On polling day - and if you are a postal voter that could be from Monday 26 April right through to 10pm on Thursday 6 May - every voter's choice is described on the ballot paper by the name of a candidate, a party logo if the candidate remembered to authorise its use, and the registered party name.
As I sought to highlight here on this blog, the prime ministerial TV debates are between the prospective parliamentary candidates for Kirkcaldy and Cowdenbeath, Sheffield Hallam and Witney. Regulation of most other aspects of human activity is intense and subject to scrutiny, except politics - until recently. So when exercising our democratic rights to vote in a General Election, we are only electing a person to represent the parliamentary seat in which we live. The rest - government, and prime minister - is by proxy.
The party with most seats has expectations to form the next government. Its leader (who has already been elected by its members) is invited to do so and, if successful, appointed by the constitutional monarch as prime minister.
As we have seen in the 2010 campaign to date, more vividly perhaps than ever before the medium of television -together with competition between television channels - appears to be quickening the transformation of our parliamentary democracy into a presidential-system of government. The appearance of the party leaders, their body language, facial mannerisms, we are told, account for the vagaries of their respective party's standing in opinion polls more than their party's manifesto policies.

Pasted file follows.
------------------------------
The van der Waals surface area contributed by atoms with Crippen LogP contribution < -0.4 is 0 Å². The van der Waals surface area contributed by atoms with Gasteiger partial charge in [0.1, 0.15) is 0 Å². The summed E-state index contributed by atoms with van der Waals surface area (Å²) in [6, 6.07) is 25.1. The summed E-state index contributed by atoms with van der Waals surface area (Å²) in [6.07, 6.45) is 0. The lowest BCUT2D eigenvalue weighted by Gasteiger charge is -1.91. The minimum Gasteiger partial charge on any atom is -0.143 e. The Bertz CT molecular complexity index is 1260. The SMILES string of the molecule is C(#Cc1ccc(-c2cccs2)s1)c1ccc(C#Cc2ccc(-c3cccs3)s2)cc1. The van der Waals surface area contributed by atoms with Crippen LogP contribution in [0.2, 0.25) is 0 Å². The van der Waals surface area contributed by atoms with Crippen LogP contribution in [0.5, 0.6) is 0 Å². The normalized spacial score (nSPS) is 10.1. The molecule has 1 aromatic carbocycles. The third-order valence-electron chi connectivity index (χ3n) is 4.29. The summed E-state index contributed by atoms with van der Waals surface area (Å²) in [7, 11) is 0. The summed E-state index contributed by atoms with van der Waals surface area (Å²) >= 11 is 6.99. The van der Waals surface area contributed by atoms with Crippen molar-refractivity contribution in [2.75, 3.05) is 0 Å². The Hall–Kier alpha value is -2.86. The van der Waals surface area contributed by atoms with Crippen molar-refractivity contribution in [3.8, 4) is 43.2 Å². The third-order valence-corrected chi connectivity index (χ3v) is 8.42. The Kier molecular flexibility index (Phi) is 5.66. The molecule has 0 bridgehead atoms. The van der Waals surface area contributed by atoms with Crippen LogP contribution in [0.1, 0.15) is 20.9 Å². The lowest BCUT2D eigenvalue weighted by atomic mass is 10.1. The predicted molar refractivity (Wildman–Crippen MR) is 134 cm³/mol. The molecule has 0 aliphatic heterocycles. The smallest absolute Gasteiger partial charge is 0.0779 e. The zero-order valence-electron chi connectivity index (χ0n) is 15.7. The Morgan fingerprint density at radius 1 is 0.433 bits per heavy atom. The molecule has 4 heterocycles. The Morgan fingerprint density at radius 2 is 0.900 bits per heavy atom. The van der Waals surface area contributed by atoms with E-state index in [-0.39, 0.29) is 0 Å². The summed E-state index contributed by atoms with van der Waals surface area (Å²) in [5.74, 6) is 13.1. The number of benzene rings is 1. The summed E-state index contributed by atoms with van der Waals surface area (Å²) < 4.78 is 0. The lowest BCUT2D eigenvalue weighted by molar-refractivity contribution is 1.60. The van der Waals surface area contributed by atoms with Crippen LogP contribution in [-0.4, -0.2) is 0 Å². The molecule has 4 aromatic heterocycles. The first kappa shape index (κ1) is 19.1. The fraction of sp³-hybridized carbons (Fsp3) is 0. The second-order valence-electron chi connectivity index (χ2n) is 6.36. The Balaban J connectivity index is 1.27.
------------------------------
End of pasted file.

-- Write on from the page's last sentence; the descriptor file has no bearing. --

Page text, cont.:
Party politics for me is defined by motivational values - personal greed (Conservatives) vs the common good (Labour). The Liberal Democrats seem to err in Tory areas more towards sating greed, and in Labour areas more towards the common good, through so-called neighbourhood politics. So their existence as a separate political party today for me reflects more the personal ambitions of its relatively small membership base and elected representatives than a distinctive value set that shapes its policies.
This simple categorisation has been thrown into disarray by presidential creep, or the advance of the elected dictatorship. Instead of being encouraged to focus on the policies, we are being bombarded with images of the leaders and invitations to watch debate, rather than participate. The results of round one of the 2010 'prime ministerial' TV debates has been an unprecedented convulsion in public opinion as measured by the opinion polls - showing a meteoric 50% rise in possible support for the Liberal Democrats from 15 - 20% up to 25% - 30% or more. Under Britain's current electoral voting system, it is possible that Labour could win the largest number of seats with the smallest share of the popular vote. Some say that would strip the largest party of democratic legitimacy. I say that's what you get if you allow TV moguls and professional politicians to pervert parliamentary democracy.